The anthropogenic impact or the enhanced greenhouse effect
There are more than 8000 big coalfired powerplants in the world..
More than a billion cars, boats, aeroplanes, tractors, lawnmowers, charcoal grills and millions of factories and households, offices, transport of fuels - all these use the air as a wastebasket for emissions from the burning of fuels. Every hour, 24 hours a day, year round, mankind uses energy corresponding to 10 million barrels of oil. Most of this energy comes from coal, oil and gas; the fossil fuels.
- Some say the air is so vast that whatever the humans do, it will have no harmful effects outside a small area - and then it is gone with the wind.
We human beings are far too insignificant to be able to have an impact.
Compared to an eruption from a volcano, we are nothing.
- Others say that we have the effect of a permanent volcano, and in a human perspective, much of our emissions are irreversible.
We have already changed the chemistry of the atmosphere.
We are the first generation that really is able to have an impact at a global level, and the last generation to get away with it without paying a heavy price.
In other words - there is no free lunch, and somebody will always end up paying the bill.
- The greenhouse effect is natural and necessary for life on Earth.
The anthropogenic, enhanced greenhouse effect is due to the burning of fossil fuels and land use change.
The enhanced greenhouse effect is according to many scientists a serious threat to climate stability, and may lead to the extinction of many plant and animal species and may jeopardize human civilisation itself.
- There are two main categories of emission sources:
Stationary combustion in: Power plants, industry, oil installations, offices and households and
Mobile sources: Cars, trucks, aeroplanes, ships, dieselpowered trains.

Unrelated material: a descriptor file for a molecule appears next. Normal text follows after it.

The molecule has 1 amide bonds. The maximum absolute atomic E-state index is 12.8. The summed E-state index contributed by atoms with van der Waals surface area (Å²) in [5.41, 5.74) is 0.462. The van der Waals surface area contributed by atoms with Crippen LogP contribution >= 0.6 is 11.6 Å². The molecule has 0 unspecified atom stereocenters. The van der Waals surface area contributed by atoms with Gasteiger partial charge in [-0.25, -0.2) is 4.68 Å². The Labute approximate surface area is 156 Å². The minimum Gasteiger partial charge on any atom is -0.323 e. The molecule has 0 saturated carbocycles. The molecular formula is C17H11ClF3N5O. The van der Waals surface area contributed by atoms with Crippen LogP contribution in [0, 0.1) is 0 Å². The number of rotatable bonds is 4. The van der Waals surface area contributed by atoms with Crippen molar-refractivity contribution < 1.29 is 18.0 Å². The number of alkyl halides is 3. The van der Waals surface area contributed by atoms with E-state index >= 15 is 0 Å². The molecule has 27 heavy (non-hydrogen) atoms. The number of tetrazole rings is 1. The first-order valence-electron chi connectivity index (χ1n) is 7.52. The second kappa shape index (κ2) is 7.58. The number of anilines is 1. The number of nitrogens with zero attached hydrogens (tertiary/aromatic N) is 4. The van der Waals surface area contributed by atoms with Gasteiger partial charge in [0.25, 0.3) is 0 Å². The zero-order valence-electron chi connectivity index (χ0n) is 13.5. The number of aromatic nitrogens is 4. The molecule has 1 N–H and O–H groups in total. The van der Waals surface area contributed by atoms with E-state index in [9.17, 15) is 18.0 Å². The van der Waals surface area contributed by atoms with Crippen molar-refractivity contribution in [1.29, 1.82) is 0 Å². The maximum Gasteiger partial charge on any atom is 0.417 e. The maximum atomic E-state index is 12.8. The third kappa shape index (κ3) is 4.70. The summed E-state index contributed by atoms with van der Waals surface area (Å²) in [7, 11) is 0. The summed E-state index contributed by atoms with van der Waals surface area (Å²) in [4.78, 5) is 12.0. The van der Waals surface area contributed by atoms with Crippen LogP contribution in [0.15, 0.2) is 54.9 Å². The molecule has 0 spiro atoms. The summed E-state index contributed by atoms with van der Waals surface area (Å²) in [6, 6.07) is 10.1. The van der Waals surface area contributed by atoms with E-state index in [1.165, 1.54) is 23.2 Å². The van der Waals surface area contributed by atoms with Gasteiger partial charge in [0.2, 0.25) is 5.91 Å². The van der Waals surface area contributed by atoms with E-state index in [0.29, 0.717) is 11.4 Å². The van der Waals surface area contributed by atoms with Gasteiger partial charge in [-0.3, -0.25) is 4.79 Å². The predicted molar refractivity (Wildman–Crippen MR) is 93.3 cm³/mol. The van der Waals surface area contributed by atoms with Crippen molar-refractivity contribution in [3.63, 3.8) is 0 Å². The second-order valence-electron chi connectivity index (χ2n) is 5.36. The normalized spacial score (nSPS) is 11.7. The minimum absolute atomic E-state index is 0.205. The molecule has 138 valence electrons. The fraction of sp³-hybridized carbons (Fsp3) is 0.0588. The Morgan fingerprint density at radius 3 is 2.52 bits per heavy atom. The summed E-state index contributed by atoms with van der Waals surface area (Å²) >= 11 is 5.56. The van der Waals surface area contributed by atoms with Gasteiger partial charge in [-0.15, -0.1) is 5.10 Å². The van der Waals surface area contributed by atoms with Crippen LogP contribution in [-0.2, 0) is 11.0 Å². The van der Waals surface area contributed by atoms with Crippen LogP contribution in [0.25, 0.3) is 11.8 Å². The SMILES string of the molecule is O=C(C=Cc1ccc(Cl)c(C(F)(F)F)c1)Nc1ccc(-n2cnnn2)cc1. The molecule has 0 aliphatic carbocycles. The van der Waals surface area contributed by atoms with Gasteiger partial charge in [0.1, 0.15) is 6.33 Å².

Traffick situation, NewDelhii. Photo: Å. Bjørke
- The most closely studied radiatively active gas is CO2.
CO2 concentrations in the atmosphere have been measured at an altitude of about 4,000 meters on the peak of Mauna Loa mountain in Hawaii since 1958.
The measurements at this location, remote from local sources of pollution, have clearly shown that atmospheric concentrations of CO2 are increasing.
Combined with ice-core data the conclusion is that the mean concentration of approximately 280 parts per million by volume (ppmv) in 1750, rose to 316 parts per million by volume (ppmv) in 1958 and again rose to approximately 369 ppmv in 1998, and to 388 ppmv in 2010.
The annual variation is due to CO2 uptake by the photosynthesis process in growing plants . The uptake is highest in the northern hemisphere springtime.
The continuous increase depicted in the Keeling or Mauna Loa curve, even sensitive to annual photosynthesis variations, cannot be explained by anything except by human emissions. The same curve has been reproduced at a hundred different sites far from any cities all over the world.
Source: WMO Climate into the 21st Century. Cambridge University Press 2003
- According to the National Centre for Atmospheric Research (NCAR), there are three clear factors at work:
- Solar activity contributed to a warming trend in global average temperature from the1910's through to the 1930's
- As industrial activity increased following World War II, sun-blocking sulfates and other aerosol emissions helped lead to a slight global cooling from the 1940's to the 1970's
- Since 1980, the rise in greenhouse gas emissions from human activity has overwhelmed the aerosol effect to produce overall global warming.